Design FMEA (Failure Mode Effect Analysis)

The Design Potential FMEA ensures that, potential failure modes and their associated causes or mechanism have been considered. This document includes a list of analysis of items that could go wrong based on experience and service history of similar components.

How to fill correctly an FMEA form?

The header of the FMEA form offers information about the name of the product being analyzed, information related to this particular document, as team members, dates, edition, etc.

The header of the Design FMEA form contains the following information:

1. FMEA Number: Enter the number of the Document;

2. Subsystem, Component: Enter the name of Subsystem and/or Component decided by the team;

3. Prepared by: Enter the name, tel. nr. Of the engineer responsible for preparing the FMEA;

4. Design Responsibility: Enter the department, supplier name, if applicable;

5. FMEA Date: Enter the date the original FMEA was compiled;

6. Model Year(s)/ Program(s):  Enter the intended model year(s)/program(s) that will use and/ or be affected by the design being analyzed;

7. Key Date: Enter the initial FMEA due date, which should not exceed the scheduled production design;

8. Revision Date: Enter the latest revision date;

9. Core Team: List the names of responsible individuals;

10. Page: Enter number of pages include this document;

Then it comes the complex part related to the actual design, and different modes of failure of every function.

11. Item/ Function: Enter the name of the item being analyzed and/or the function of it.

12. Potential Failure Model(s): The component, Subsystem, System fail to meet or deliver the intended function. The potential failure mode may also be the cause of a potential failure mode in a higher-level system, or be the effect of one in a lower level component.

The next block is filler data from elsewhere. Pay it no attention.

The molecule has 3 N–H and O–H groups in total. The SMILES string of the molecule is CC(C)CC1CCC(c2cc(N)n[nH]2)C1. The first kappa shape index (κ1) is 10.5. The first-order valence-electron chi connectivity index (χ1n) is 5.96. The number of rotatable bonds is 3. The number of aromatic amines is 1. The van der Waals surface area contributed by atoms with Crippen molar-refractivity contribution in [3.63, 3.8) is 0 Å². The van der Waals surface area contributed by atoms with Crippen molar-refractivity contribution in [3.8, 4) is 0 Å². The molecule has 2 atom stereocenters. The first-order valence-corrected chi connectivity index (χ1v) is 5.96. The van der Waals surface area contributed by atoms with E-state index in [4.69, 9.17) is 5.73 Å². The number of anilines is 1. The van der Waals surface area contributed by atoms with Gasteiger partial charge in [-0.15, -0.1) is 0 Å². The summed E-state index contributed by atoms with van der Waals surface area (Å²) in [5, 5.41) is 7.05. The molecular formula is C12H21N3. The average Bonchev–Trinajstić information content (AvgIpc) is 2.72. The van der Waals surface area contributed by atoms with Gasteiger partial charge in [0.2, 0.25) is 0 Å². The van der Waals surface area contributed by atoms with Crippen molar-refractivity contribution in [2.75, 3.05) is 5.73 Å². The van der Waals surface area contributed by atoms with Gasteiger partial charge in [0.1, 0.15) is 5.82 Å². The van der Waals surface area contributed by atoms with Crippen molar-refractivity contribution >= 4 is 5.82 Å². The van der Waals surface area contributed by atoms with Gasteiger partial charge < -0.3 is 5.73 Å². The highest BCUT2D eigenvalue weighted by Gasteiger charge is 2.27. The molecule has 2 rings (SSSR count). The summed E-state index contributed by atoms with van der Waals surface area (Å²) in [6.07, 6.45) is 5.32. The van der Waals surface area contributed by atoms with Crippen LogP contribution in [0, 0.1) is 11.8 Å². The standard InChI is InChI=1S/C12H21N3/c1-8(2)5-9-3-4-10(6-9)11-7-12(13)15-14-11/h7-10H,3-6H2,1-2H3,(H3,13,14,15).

Typical failure modes:

  • Cracked
  • Loosened
  • Sticking
  • Slips
  • Fractured
  • Inadequate Support
  • Intermittent Signal
  • Disengages too fast
  • Deformed
  • Leaking
  • Oxidized
  • Does not transmit torque
  • No Support
  • Harsh Engagement
  • Inadequate Signal
  • No Signal
  • Drift

13. Potential Effect: Potential Effects of failure are defined as the effects perceived by the customer. Describe the effects of the failure in terms of what the customer might notice.

Remember that relationships exist between components, subsystems and systems level. The effect of a failure of a component can cause damage in the whole systems. For example, a part could fracture, which may cause the assembly to vibrate.

Typical failure effects could be:

  • Noise
  • Erratic Operation
  • Poor appearance
  • Unstable
  • Intermittent Operation
  • Leaks
  • Rough
  • Inoperative
  • Unpleasant Odor
  • Operation Impaired
  • Thermal Event
  • Regulatory Non-Compliance

14. Severity:  Is the rank associated with the most serious effect for a given failure mode. Reduction of this rank can be affected only through a design change. Severity should be estimated using the next Table as a guideline.

The evaluation criteria can be personalized by the team to meet their expectations.

Note: Failure modes with a rank of severity 1 should not be analyzed further. High severity rankings can be reduced by making design revisions.

15. Potential Cause of Failure: Potential cause of failure is defined as an indication of a design weakness, the consequences of which is the failure mode.

Typical failure causes:

  • Incorrect material specified
  • Inadequate Design Life Assumption
  • Over-stressing
  • Insufficient Lubrication Capability
  • Inadequate Maintenance Instructions
  • Incorrect Algorithm
  • Excessive Heat
  • Improper Tolerance Specified
  • Improper Maintenance Instructions
  • Improper Software Specification
  • Improper Surface Finish Specification
  • Inadequate Travel Specification